@tliston
Diligent change management practices have saved more asses than a Beverly Hills plastic surgeon.
@tliston
Ensure that user accounts are disabled as part of your termination process. Audit all accounts at least semi-annually for “misses.”
@tliston
High privilege level accounts should be used only for administrative functions, not for day-to-day activities.
@tliston
High privilege level accounts should have kick-ass passwords or two factor authentication. Or both.
@tliston
If at all possible, disable password authentication for SSH. SSH is a huge brute force target. Keys are your friend.
@tliston
If it plugs into your network, know why. The last thing you ever want to hear an admin say is, “That thing has a web interface?!?”
@tliston
Learn how to manipulate text files. Learn how to use sed, cut, wc, and grep as a minimum. Text is your friend.
@tliston
Logging authentication failures is NOT enough. Log successes and failures.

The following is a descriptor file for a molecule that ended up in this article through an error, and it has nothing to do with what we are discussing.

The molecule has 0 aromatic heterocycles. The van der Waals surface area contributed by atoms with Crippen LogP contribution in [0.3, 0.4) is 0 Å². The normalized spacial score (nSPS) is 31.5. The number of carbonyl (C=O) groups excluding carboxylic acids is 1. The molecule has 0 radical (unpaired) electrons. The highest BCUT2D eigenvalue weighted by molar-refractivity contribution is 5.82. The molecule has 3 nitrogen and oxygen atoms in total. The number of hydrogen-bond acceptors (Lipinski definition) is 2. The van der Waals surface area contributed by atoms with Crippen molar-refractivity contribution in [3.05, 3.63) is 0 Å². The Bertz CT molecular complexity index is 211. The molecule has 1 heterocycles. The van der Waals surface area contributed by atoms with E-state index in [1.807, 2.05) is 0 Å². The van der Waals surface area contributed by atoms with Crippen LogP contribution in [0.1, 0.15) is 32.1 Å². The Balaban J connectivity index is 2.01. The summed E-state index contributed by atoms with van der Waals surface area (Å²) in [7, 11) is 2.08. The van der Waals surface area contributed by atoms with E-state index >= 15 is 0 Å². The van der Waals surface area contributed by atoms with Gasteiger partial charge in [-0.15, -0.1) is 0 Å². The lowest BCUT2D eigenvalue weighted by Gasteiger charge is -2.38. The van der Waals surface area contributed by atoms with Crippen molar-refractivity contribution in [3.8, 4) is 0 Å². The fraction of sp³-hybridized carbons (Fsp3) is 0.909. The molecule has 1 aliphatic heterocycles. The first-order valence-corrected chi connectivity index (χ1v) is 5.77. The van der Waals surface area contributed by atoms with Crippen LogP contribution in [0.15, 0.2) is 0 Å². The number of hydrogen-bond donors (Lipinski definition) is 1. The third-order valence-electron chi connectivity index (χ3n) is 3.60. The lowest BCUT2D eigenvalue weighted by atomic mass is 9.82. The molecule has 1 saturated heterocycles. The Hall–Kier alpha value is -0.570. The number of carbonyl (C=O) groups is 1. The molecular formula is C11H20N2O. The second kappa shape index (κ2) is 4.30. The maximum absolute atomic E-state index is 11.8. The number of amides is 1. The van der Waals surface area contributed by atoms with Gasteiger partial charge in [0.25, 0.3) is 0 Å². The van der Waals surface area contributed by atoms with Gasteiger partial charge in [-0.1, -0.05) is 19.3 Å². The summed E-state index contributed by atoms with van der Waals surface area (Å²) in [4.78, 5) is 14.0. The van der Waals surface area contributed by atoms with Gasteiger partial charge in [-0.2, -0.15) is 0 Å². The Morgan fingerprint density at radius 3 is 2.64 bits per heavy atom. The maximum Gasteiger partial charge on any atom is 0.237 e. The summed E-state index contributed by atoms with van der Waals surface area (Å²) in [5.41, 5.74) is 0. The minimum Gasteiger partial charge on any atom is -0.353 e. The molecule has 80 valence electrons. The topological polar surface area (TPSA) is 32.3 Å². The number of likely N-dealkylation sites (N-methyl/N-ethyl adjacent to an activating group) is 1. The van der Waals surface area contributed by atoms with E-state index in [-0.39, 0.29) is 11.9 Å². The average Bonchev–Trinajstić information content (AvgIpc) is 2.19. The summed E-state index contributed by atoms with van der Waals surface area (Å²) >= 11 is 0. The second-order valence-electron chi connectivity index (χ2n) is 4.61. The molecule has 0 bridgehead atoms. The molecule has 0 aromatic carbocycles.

@tliston
Mr. CxO: Your employees are not a “family.” Some are untrustworthy. FYI: Some of the people in your real family are pretty sketchy too.
@tliston
Never rely on the fact that you “own” anything: data, a communication path, etc… If you do – I 0wn it, I 0wn you. Trust nothing.
@tliston
Nothing is more important to the long-term survivability of your organization than a fully functional backup process.
@tliston
Packets to or from RFC-1918 addresses should not be allowed to traverse your border firewall in either direction.
@tliston
Passwords are no longer security measures. They are merely speed-bumps. Treat them accordingly.
@tliston
Physical access trumps most security measures.
@tliston
Remember to always think in terms of “defense in depth.” A belt AND suspenders is always better than a belt OR suspenders.
@tliston
Shared accounts are never a good idea.
@tliston
Telnet, FTP, and any other clear-text protocol developed in simpler, more naive times has no business on a modern network.
@tliston
There is no excuse – NONE – not to use full disk encryption on laptops. Data breaches due to lost/stolen laptops are inexcusable.
@tliston
Unencrypted WiFi is never secure. WEP = Unencrypted WiFi. Trust me. Stop using it. Now. Really.
@tliston
Web Developers: Remove comments from your production website code. They serve NO purpose and can give away too much info.
@vaudajordan
Total loss of Sony Breach $171M, I wonder how many salaries, code reviews, software, hardware that could have bought.
@zanis1
Assign only those privileges that are required to do the job.